Where do middle-class people with a vague sense of guilt about the environment go at the weekend? They go glamping.
A few weeks ago, we spent £300 on two nights in a wooden hut with a dodgy shower. It also had stunning views and a roof that opened hydraulically to reveal a perfectly dark, star-strewn sky.
It left us with a conundrum.
Is glamping a cynical rip-off, a chance to connect with nature or a bit of both?
That weekend of mixed feelings led us to wonder about glamping – why people do it, what they get out of it and whether there is any way of judging the accommodation and the experience, given that there’s so much hype, such differing expectations and, sadly, a bit of bare-faced cheek from greedy glamp-providers.
Anything that’s not a hotel or cottage calls itself glamping these days. There’s a lot of jumping on bandwagons (and into Romany wagons for that matter, complete with complimentary bottle of Prosecco).
Yurts, pods, treehouses, shepherds’ huts and more have even been credited with saving the Welsh tourist industry. Glamping is so trendy, it’s probably already on the wane.
On safari with the luxury hunters
When wealthy hunters went off to Africa to kill animals in the early 1900s, they weren’t prepared to give up the pampering they were used to in Europe and the US.
They expected luxury in the jungle and bush, so they got themselves palatial tents with plush carpets and armies of servants.
Perhaps glamping these days owes some of its attraction to the kind of romanticism engendered by Wordsworth and Ruskin – the same hankering after wildness and nature that turned the Lake District into a tourism destination. Or maybe it’s linked to the craze for sheds and tiny houses, a seeming reaction against complicated, technology-fuelled lives in an overcrowded country.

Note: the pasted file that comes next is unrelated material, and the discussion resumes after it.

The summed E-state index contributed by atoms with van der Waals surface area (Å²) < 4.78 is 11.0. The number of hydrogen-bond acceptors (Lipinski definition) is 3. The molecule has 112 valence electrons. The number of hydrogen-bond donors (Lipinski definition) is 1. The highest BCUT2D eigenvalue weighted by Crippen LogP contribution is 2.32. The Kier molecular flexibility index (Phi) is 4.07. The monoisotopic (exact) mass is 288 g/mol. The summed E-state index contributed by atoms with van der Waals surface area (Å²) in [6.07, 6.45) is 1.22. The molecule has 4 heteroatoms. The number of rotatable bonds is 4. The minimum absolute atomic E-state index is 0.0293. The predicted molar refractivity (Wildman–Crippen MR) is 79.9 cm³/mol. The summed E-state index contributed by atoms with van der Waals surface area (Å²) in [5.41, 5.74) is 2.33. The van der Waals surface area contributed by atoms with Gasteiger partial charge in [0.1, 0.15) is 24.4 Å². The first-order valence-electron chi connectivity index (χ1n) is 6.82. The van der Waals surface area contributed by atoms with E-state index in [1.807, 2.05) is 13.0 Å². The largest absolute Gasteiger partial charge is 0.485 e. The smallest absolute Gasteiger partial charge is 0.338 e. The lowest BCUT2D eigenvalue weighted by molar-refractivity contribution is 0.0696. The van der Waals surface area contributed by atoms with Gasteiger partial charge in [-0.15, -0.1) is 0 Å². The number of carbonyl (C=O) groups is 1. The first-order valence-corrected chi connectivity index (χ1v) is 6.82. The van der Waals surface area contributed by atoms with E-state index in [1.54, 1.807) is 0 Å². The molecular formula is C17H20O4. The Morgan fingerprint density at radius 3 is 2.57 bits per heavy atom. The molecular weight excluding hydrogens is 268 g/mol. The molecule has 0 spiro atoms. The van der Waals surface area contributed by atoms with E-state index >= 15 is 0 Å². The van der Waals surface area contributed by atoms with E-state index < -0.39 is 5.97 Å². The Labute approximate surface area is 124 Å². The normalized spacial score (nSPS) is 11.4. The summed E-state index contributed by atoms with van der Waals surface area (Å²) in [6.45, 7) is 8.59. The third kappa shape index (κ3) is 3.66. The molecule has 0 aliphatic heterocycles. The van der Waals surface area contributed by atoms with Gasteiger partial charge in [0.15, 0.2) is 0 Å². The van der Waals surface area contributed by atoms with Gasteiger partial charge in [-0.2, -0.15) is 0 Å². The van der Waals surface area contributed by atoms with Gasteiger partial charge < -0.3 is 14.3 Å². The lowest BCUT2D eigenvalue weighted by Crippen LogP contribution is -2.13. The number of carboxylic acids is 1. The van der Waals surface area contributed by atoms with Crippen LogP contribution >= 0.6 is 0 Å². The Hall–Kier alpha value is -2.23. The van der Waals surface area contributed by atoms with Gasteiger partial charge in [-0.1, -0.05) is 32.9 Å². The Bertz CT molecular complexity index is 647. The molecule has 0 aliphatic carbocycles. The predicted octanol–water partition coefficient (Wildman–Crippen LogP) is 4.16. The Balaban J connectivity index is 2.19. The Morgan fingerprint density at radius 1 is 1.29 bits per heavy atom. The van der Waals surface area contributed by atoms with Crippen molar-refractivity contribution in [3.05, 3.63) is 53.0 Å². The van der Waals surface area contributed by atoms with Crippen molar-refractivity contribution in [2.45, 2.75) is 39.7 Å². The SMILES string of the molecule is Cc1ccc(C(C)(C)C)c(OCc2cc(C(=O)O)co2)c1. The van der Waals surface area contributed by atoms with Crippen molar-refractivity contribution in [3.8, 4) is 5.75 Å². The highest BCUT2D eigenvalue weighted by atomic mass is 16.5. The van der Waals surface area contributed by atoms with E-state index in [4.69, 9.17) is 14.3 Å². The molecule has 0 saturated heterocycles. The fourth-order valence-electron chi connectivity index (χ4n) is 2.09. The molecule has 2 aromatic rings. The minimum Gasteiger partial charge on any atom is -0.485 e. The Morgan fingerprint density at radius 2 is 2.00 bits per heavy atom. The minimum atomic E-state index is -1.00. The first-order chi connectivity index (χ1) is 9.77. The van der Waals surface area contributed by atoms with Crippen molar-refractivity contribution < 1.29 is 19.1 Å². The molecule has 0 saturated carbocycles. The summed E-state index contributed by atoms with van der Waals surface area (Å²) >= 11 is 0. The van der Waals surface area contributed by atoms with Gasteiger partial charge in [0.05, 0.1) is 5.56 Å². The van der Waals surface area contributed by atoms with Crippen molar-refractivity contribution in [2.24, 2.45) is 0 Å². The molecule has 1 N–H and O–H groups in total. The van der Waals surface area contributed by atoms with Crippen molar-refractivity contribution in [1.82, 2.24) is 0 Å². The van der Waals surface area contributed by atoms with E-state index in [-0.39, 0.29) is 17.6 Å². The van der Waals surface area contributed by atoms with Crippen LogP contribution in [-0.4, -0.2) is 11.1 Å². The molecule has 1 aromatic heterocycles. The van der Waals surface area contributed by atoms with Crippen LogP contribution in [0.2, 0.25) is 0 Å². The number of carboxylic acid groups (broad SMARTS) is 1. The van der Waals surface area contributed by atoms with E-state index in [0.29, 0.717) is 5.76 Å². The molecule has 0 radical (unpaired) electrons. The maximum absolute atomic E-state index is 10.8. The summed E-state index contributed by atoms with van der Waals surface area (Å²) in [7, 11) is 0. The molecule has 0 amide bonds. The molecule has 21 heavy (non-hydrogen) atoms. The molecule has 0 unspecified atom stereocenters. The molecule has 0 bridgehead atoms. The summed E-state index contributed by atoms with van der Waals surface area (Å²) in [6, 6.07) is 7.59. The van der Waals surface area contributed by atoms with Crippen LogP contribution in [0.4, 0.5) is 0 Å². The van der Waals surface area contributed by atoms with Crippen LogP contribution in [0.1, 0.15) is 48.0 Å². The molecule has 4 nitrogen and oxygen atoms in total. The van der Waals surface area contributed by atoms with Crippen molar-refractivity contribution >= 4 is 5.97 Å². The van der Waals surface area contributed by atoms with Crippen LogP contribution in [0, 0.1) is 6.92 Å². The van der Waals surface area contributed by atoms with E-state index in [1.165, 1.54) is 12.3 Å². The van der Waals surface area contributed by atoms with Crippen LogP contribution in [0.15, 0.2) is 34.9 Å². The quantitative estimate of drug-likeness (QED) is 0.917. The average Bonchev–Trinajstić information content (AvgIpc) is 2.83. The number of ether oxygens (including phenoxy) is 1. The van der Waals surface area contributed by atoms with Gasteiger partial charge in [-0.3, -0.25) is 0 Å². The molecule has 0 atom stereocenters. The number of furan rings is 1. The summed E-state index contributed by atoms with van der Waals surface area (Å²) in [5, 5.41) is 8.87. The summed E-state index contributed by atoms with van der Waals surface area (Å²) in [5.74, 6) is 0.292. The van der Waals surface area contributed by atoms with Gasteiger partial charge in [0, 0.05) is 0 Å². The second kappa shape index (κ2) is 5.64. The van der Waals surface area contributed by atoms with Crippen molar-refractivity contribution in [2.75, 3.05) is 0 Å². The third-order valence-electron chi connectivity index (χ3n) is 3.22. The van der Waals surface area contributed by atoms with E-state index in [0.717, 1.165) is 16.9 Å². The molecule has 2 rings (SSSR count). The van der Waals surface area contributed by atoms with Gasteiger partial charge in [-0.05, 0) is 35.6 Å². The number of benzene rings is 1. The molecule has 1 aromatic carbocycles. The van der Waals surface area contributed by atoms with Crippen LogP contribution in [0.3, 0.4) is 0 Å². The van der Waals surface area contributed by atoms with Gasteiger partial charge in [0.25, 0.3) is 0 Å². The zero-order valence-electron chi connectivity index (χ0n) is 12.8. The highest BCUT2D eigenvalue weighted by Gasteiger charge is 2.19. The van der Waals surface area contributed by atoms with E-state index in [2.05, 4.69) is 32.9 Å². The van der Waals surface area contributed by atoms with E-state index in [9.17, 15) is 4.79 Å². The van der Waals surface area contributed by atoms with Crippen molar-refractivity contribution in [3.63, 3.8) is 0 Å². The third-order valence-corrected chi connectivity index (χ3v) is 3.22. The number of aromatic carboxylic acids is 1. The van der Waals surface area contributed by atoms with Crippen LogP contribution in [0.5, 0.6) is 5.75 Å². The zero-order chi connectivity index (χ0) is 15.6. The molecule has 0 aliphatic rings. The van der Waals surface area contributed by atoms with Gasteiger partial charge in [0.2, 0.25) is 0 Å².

There are lots of reasons, of course, why people are drawn to glamping. And there are lots of types and levels of glamping. Some are true luxury with spa facilities but an outdoorsy vibe; others are very basic and involve sleeping in some interesting structure.
Hampers and hot-tubs
Here are some of the reasons for glamping, but feel free to add your own in the comments below. We expect to be argued with!
- You don’t want the discomforts of camping but there are no hotels in the location you’re after.
- You love camping but don’t want to buy all the kit for just two weeks a year.
- You’ve always wanted to see what it’s like to live in a yurt, barge, hobbit hole or shipping container.
- You especially want to be in a particular location and glamping is what’s available.
- It’s fashionable and makes you sound adventurous.
Jay Lickus, writing in the Huffington Post, says: “Now you can experience all of the character building and heady cleverness you once found while ‘roughing it’ without the ‘uncomfortable’ drawbacks of basic camping.” But, of course, that’s not true…
What about character-building?
There’s nothing character-building about opening your Booth’s hamper and then popping into the hot-tub for an hour.
You might get to throw a few (supplied) twigs into a wood-burning stove. You might have to make do with two hob rings instead of four. You might even have to put wellies on to walk to a shared bathroom. But you won’t be learning patience while you struggle with tent-poles or feeling pleased with yourself for finding the pitch that’s got shade but no ants. So, we want something else out of glamping – and that’s the ineffable part.
When we’ve chosen to glamp, it hasn’t been for reasons of luxury, but for the chance to stay somewhere we couldn’t otherwise have stayed, or to do something we couldn’t otherwise have done.
We’ve slept in a Romany caravan so that we could walk in the Shropshire hills, a yurt so that we could take a kayak out on to Wastwater, and a safari tent so that we could swim in the River Dart. All were very different experiences, but the one thing they had in common for us what that, having had the experience, there was no need to do it again. Yurt ticked off, treehouse ticked off…and so on.
Feeling cared-for? Feeling ripped off?
Most glamping has a huge dose of quirkiness. As more and more glamping options have appeared, it’s become harder to find the unique and unusual. Once you’ve stayed in a yurt with Moroccan lamps and Afghan rugs, why would you do it again?
And what about the people who provide the glamping accommodation – why are there now so many of them? Depending on your level of cynicism, they may be responding to demand, or diversifying so that they can keep the family farm going. Or they may have found a way to make £100 a night by putting curtains up in a horsebox.
The glamping aesthetic